UB Hosts Immersive Events Addressing Urban Poverty Through Entrepreneurship, May 31 - June 1
April 23, 2018
Contact: Office of Government and Public Affairs
In late May/early June, the University of Baltimore will be "ground zero" for an immersive experience that will bring academic scholars into the heart of Baltimore's struggle with urban poverty, in an ongoing effort to reshape the systemic issues around this issue through entrepreneurial solutions.
On May 31, Merrick School of Business Associate Professor of Entrepreneurship and an expert in the study of effectuation, David Lingelbach, and his research colleague Tiago Ratinho, assistant professor of entrepreneurship at the IÉSEG School of Management in France, will welcome colleagues from around the world for a two-day symposium, "Using Effectuation to Address Urban Poverty." The event is part of the larger 2018 Effectuation Conference co-hosted by the University of Baltimore and the Batten Institute for Entrepreneurship and Innovation at the University of Virginia's Darden School of Business.
Those interested in attending the conference can find registration information here.
"Entrepreneurship research can help cities like Baltimore address enduring problems of poverty," Lingelbach says. "Many of us in the academic community are eager to bring what works elsewhere in the world to Baltimore and make a positive contribution. We hope that this conference will make a positive change in the lives of Baltimore's 133,000 impoverished citizens."
On the second day of the conference, University of Baltimore President Kurt L. Schmoke will open the program with keynote remarks from his experience as mayor of the City of Baltimore. His remarks will be followed by those of UB School of Law Professor Daniel L. Hatcher, based on his research on Baltimore's poverty-commerce connection.
The formal program will be followed by an interactive entrepreneurial journey through parts of Baltimore. One group of conference participants will visit Open Works, a makerspace that provides tools, technology and knowledge accessible to all. Will Holman, executive director of Open Works, will host the attendees and discuss challenges, and identify some preliminary solutions with his clients with the intention to form linkages that last beyond the conference.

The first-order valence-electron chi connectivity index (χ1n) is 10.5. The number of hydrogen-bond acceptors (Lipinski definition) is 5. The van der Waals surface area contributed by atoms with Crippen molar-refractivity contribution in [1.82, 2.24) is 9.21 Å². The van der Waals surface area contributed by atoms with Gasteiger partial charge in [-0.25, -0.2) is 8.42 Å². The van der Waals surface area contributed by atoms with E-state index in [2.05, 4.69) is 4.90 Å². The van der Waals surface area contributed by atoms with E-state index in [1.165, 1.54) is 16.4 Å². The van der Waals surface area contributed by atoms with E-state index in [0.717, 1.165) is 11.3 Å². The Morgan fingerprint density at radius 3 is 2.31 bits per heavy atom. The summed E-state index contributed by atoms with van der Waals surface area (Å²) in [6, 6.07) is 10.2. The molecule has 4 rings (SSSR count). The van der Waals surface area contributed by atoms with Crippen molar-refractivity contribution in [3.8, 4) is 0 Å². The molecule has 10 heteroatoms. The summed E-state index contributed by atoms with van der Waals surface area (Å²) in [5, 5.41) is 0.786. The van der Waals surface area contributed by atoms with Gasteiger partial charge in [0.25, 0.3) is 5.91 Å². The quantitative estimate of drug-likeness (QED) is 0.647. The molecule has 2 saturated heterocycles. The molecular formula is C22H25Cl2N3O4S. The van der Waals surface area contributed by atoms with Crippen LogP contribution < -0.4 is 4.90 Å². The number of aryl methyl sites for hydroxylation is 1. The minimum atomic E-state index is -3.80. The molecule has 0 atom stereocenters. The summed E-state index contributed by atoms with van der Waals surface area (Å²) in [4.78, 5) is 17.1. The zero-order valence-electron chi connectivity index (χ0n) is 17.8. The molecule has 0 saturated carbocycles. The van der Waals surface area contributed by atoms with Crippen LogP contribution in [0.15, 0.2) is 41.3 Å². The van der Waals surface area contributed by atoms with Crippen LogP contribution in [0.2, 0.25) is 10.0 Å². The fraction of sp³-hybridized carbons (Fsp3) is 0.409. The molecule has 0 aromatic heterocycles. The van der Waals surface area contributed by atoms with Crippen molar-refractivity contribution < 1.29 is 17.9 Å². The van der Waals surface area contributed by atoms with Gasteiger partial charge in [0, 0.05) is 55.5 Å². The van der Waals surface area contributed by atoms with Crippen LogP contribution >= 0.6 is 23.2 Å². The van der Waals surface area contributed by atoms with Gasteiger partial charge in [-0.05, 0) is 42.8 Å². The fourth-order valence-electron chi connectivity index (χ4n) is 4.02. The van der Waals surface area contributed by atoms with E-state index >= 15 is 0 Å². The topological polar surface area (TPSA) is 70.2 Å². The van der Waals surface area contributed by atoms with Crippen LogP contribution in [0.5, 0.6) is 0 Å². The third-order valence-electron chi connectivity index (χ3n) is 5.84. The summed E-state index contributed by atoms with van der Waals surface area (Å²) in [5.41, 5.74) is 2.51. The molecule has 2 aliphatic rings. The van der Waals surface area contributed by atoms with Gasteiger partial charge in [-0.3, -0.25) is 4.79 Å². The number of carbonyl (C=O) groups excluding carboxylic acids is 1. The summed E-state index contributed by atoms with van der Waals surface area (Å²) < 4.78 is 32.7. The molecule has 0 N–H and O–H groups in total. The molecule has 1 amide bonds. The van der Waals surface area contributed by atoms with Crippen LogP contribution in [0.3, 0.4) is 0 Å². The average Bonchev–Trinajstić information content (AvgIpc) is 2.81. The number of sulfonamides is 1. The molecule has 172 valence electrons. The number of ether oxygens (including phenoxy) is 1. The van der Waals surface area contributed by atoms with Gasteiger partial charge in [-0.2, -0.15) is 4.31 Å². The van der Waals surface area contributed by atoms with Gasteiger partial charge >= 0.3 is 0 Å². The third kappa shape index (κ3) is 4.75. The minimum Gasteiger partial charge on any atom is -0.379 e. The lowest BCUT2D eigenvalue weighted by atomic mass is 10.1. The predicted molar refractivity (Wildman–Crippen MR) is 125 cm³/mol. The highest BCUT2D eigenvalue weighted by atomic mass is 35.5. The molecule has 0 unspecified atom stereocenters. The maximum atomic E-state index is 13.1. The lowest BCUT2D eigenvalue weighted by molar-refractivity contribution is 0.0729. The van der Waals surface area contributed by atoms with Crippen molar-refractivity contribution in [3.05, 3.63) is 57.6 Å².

Another group of conference attendees will head to Baltimore's Barclay neighborhood, where University of Baltimore Entrepreneurship Fellow Chris Wilson will share his entrepreneurship experiences working directly in impoverished neighborhoods. Wilson is a serial social entrepreneur and founder of Barclay Investment Corporation. The mission of his primary business is to renovate houses using employees who are formerly incarcerated and who often have difficulty finding permanent employment. During this leg of the tour, a group of researchers will work with Wilson on the challenges facing the Barclay neighborhood and his businesses.
Ratinho elaborated on how effectuation principles challenge traditional entrepreneurial thinking: "We've always thought about entrepreneurs as fortunetellers—people who are better than the rest of us at predicting the future. Effectuation principles suggest that entrepreneurs create the future. They take action and build new things. Entrepreneurship often occurs in a highly uncertain environment, either because the market is in existence or there are significant product development challenges. So, classic management tools such as market research or strategy do not apply. Effectual entrepreneurs understand this and apply effectuation principles to their venture development."
Now in its fifth year, the Effectuation Conference brings together scholars who publish and teach in the field of entrepreneurship. It provides combination of interactive seminars on teaching and research, small research clinics where papers are discussed, and workshops. Past conferences have been held in France (2012, 2013), the Netherlands (2014) and Norway (2016).
Learn more about entrepreneurship at the University of Baltimore.